GORDON DUNBAR FERGUSON
This post was written by Victoria Doran.
This is the tale of the only man in the Book of Remembrance who is recorded as having died of shell shock. It is made especially poignant by the family’s history of many decades of service as warrant officers in the regular army throughout the Victorian era.
Book of Remembrance entry
Gordon Dunbar Ferguson was born on 10 May 1885 in Liverpool, one of 3 children of Adam Ferguson (1851-1933) and Fanny Amelia Dunbar (1856-1926) to survive childhood. He had a younger brother Malcolm Stuart (1888-1967). Older sister Mary Eugenie (1879-1888) died at the age of 8, but younger sister Agnes Lilian (1883-1954) survived to old age.
Adam Ferguson, born in Salford, was unusual in the extended family as he worked in offices all his life, initially in Manchester warehouses and later in various clerical roles for a Liverpool ship broker.
Not unexpectedly, the Fergusons originated in Scotland. Adam’s father, John Ferguson (1823-1891) was born in Scotland, probably in Lochmaben, Dumfries-shire. He was a regular soldier, probably in the 95th Foot Regiment. By 1871 the family were living in Salford and John was a pensioner i.e. an out pensioner of the Chelsea Hospital, which is how army pensions were awarded at that time. Adam’s mother, Mary (1821-???) was from Tipperary, Ireland. Probably John spent some of his army service in Ireland. Whilst in the army he served as a tailor. In Victorian times army uniforms were delivered to regiments essentially as cut out kits, and some serving soldiers in each regiment were trained tailors who sewed them up and ensured every soldier had a well fitting uniform. Such tailors were also fighting members of their regiments whenever necessary. By 1881 John Ferguson had joined the 6th Lancashire Militia and the family were living in the Military Barracks in Ashton under Lyne, Lancashire, where John was employed as a Sergeant Master Tailor.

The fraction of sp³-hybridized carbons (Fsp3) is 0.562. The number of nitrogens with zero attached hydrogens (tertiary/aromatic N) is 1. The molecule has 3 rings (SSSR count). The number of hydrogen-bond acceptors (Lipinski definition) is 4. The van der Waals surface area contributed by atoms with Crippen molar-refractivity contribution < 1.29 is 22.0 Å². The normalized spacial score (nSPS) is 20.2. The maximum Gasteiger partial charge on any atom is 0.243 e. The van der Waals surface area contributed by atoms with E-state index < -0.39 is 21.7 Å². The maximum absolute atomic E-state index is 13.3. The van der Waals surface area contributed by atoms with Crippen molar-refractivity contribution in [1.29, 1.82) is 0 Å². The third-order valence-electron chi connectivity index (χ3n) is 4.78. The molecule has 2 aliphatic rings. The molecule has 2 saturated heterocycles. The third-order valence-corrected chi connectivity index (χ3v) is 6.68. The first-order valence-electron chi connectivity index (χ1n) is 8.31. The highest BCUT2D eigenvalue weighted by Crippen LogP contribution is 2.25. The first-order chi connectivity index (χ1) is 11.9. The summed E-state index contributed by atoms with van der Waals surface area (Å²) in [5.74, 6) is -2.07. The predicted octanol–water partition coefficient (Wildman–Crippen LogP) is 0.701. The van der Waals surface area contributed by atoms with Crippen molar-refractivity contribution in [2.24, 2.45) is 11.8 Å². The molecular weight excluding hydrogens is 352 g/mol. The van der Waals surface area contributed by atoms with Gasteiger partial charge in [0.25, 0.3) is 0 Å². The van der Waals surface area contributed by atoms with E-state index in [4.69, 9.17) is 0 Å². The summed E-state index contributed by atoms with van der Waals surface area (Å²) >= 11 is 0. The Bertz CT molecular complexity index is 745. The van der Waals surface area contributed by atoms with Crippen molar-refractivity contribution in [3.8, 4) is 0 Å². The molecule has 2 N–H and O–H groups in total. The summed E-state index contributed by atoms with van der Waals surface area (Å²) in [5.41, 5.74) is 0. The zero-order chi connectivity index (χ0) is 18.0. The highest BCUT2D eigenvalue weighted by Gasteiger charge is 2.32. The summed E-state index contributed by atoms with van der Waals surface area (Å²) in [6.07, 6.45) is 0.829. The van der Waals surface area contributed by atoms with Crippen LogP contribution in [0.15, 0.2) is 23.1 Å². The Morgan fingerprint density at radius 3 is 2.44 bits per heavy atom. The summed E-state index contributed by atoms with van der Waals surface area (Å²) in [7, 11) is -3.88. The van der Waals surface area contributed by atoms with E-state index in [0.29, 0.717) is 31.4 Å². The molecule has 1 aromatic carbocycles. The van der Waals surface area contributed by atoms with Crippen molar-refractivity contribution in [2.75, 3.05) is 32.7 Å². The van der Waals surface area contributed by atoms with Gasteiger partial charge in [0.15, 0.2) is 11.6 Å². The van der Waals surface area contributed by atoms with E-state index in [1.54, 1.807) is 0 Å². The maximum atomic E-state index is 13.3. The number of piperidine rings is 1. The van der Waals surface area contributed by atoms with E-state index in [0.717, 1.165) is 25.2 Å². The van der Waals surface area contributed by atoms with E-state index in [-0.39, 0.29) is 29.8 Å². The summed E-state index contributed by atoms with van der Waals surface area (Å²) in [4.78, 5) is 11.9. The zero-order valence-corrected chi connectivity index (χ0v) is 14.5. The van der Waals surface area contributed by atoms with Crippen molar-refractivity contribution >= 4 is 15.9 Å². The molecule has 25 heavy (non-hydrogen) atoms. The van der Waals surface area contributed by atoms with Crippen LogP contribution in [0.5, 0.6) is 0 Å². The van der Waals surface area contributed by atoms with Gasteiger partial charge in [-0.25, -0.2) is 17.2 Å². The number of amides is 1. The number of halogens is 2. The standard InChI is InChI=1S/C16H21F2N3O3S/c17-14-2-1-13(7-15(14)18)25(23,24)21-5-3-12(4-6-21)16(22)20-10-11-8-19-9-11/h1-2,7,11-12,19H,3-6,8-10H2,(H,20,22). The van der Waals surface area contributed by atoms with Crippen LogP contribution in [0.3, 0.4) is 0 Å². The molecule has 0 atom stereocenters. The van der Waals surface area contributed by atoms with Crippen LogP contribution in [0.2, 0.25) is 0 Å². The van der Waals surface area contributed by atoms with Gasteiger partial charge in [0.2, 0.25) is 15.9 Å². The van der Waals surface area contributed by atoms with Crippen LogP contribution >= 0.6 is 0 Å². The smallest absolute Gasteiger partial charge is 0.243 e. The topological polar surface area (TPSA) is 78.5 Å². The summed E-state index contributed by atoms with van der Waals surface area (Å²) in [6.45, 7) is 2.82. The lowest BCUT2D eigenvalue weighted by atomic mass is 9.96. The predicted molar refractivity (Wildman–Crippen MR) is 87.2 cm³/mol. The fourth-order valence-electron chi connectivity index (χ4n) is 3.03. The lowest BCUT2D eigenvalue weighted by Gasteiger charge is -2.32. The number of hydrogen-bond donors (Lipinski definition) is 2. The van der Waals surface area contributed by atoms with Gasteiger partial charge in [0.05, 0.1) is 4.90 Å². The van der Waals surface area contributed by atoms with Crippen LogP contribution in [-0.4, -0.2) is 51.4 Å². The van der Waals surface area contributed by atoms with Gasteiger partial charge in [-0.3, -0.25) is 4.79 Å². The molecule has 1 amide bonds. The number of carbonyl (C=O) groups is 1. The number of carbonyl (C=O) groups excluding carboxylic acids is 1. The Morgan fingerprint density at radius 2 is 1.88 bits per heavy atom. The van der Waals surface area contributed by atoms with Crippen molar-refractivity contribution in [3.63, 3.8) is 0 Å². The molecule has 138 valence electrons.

Adam’s brother John Ferguson (1854-1930) started as a tailor before serving in the 36th Foot Regiment, where he specialised in engineering and rose to the rank of Sergeant Major. After retiring in his 40s he became clerk to a solicitor specialising in engineering. All his sons were skilled artisans, all but one involved with engineering in some form.
In 1871 another Chelsea Pensioner, Alexander Dunbar (1819-???) was also a resident of Salford. Alexander had joined the 6th Lancashire Militia by 1861 and held the rank of Sergeant Major. He was from Girthon parish, Kirkcudbrightshire, Scotland. The main town in the parish is Gatehouse of Fleet. It was doubtless from this military connection that Adam met Fanny Amelia who was one of the 7 children of Alexander Dunbar and his wife Mary Ann (1822-???). Mary Ann was born in Chatham, Kent a likely place for Alexander to have served at some stage. Their children were born in places ranging from Ireland to Ceylon as well as England, so they were a well travelled family.
Adam and Fanny were married on 16 October 1875 at Stowell Memorial Church, Salford. By 1881 they had moved to Liverpool.
John Ferguson senior died on 29 March 1891 in Ashton under Lyne. For the census the following week the whole family were scattered. Fanny was in Ashton under Lyne supporting her mother in law, whilst Gordon was sent to his oldest maternal aunt Matilda (Dunbar) MacMahon (1841-???) who, with her husband Thomas, managed the Public Baths in Balliol Road, Bootle. This was doubtless very exciting for 6 year old Gordon.
When Gordon left school he initially became a mercantile clerk, like his father, but his childhood must have been filled with military reminiscences. At some stage he joined the ‘Denbighshire Regiment’ and served for 5 years. This was probably the Denbighshire Hussars, a Militia Regiment.